Chicago, IL: O-1 classification allows foreign nationals who demonstrate extraordinary ability in the sciences, arts, education, business or athletics through sustained national or international acclaim to come temporarily to the United States to continue work in the area of their extraordinary ability. This visa type is also available to individuals who have a record of extraordinary achievement in motion picture and/or television productions. Extraordinary ability in science, education, business or athletics is defined as a level of expertise indicating that the person is one of the small percentage who have risen to the very top of the field of endeavor; in arts (including culinary arts and essential technical or creative personnel) it is defined as distinction, or a degree of skill or recognition substantially above that ordinarily encountered.
O-2 classification applies to an individual who is coming temporarily to the U.S. solely to assist in the artistic or athletic performance by an O-1, and who has critical skills and experience with the O-1 visa applicant. O visas require a written advisory opinion from an appropriate institution describing the beneficiary’s ability and achievements in the field and duties to be performed, or simply not objecting to the petition. The O classification is often a helpful alternative to other non-immigrant visas such as H-1Bs because this status can be extended nearly indefinitely and there is no “cap” (or October 1 start date for for-profit petitioners) or “prevailing wage” requirement, and those subject to the two-year foreign residence requirement are eligible for O-1 status. O petitions may be filed by employers or agents.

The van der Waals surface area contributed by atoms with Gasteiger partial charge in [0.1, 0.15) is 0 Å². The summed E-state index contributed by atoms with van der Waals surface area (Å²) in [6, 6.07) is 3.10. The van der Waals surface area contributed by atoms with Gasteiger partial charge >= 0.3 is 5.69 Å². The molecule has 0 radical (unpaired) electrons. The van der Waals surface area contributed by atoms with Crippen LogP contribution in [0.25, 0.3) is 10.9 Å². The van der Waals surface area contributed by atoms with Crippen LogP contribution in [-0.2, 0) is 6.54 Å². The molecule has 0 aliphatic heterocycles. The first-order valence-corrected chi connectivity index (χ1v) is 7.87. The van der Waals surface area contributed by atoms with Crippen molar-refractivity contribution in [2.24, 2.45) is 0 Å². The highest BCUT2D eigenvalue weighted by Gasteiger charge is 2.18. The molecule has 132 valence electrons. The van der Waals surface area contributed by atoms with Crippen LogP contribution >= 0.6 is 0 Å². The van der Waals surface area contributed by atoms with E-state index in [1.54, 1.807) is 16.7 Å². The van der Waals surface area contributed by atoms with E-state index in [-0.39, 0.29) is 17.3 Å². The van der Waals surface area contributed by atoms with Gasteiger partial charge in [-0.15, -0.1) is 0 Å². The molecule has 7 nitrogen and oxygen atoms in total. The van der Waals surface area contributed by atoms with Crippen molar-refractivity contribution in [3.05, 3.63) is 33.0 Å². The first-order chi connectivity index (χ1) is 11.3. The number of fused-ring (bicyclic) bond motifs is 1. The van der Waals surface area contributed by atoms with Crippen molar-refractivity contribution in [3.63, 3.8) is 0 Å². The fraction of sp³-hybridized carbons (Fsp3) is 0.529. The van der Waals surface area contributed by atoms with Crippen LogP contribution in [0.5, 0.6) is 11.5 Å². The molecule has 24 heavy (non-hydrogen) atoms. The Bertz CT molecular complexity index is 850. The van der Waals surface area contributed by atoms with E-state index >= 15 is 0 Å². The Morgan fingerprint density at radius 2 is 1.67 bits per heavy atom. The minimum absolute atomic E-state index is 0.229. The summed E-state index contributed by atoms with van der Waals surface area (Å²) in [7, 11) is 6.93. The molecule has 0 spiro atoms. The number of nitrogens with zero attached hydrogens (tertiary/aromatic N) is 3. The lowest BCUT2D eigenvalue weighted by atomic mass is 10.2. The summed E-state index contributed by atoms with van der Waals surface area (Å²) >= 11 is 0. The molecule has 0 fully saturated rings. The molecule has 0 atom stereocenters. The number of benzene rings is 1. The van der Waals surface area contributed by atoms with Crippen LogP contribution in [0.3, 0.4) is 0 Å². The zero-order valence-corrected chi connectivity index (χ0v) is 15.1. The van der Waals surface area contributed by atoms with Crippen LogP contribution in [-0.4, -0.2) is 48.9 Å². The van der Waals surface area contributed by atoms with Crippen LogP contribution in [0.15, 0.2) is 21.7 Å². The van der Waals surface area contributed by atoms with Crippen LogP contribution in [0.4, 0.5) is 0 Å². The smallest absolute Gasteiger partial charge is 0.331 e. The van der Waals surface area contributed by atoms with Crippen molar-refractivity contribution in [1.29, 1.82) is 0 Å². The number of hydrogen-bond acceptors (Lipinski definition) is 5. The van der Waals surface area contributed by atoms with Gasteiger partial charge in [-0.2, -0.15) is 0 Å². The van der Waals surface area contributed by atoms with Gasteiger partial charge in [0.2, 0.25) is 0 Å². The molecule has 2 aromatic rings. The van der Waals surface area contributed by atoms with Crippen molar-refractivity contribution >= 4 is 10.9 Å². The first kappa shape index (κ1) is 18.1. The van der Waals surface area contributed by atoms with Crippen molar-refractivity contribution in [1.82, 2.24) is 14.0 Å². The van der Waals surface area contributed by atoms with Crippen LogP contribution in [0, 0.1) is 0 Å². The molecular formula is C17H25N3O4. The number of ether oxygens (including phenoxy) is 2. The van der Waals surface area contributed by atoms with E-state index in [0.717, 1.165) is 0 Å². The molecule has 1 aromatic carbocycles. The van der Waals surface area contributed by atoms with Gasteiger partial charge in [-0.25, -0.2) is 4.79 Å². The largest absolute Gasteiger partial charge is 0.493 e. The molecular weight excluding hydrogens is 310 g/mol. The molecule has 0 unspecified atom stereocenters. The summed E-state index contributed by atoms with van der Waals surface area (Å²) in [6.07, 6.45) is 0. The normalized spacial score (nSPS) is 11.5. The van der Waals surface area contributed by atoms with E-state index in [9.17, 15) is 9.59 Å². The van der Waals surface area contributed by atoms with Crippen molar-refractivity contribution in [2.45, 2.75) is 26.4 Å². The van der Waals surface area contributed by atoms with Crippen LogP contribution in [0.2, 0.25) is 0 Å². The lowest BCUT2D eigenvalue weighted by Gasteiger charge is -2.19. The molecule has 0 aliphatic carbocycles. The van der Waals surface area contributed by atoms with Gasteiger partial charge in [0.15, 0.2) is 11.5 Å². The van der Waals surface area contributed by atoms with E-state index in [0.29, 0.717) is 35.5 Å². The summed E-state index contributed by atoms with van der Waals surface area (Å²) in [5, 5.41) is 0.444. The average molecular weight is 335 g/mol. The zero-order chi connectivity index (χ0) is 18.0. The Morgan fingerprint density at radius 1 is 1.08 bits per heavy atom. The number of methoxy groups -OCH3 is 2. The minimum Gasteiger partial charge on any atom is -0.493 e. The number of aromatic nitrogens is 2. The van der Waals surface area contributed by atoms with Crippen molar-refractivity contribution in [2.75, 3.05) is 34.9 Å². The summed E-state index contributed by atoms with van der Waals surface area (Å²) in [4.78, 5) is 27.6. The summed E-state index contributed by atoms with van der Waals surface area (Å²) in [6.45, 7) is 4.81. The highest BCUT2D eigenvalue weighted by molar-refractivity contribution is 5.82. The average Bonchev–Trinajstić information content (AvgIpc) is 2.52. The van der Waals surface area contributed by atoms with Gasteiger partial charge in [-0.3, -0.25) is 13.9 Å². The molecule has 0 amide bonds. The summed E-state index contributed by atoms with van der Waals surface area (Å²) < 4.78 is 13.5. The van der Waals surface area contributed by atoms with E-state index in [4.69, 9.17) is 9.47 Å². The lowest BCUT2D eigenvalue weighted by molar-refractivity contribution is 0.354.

Immigration Law are statutes, rules, and regulations set forth by the national government that controls the legal status of a person’s citizenship and the flow of foreign and non-citizens into and within the country. The law will cover matters such as visas and permits such as work visas, tourist visas, student visas as well as matters of permanent residence (Green Card), deportation, citizenship, and naturalization. In the United States, Immigration Law is primarily managed by the Department of Homeland Security (DHS), which replaced the Immigration and Naturalization Service. DHS is divided into three distinct departments: United States Citizenship and Immigration Services (USCIS), the Immigration and Customs Enforcement (ICE), and Customs and Border Protection (CBP).
People can come to the U.S. on either a permanent or temporary basis. There are many different options that can be available and often it is difficult to discern which is the best choice as different visas have different requirements. The US immigration system is complicated and even minor mistakes in an application can lead to denial of a visa. While in any legal process there can be no guarantee of a result, due to the number of variables that are in play, the experience and dedication of a qualified immigration attorney can help alleviate many of the issues that can arise during the immigration process and significantly increase your chances of receiving an approval of your application.
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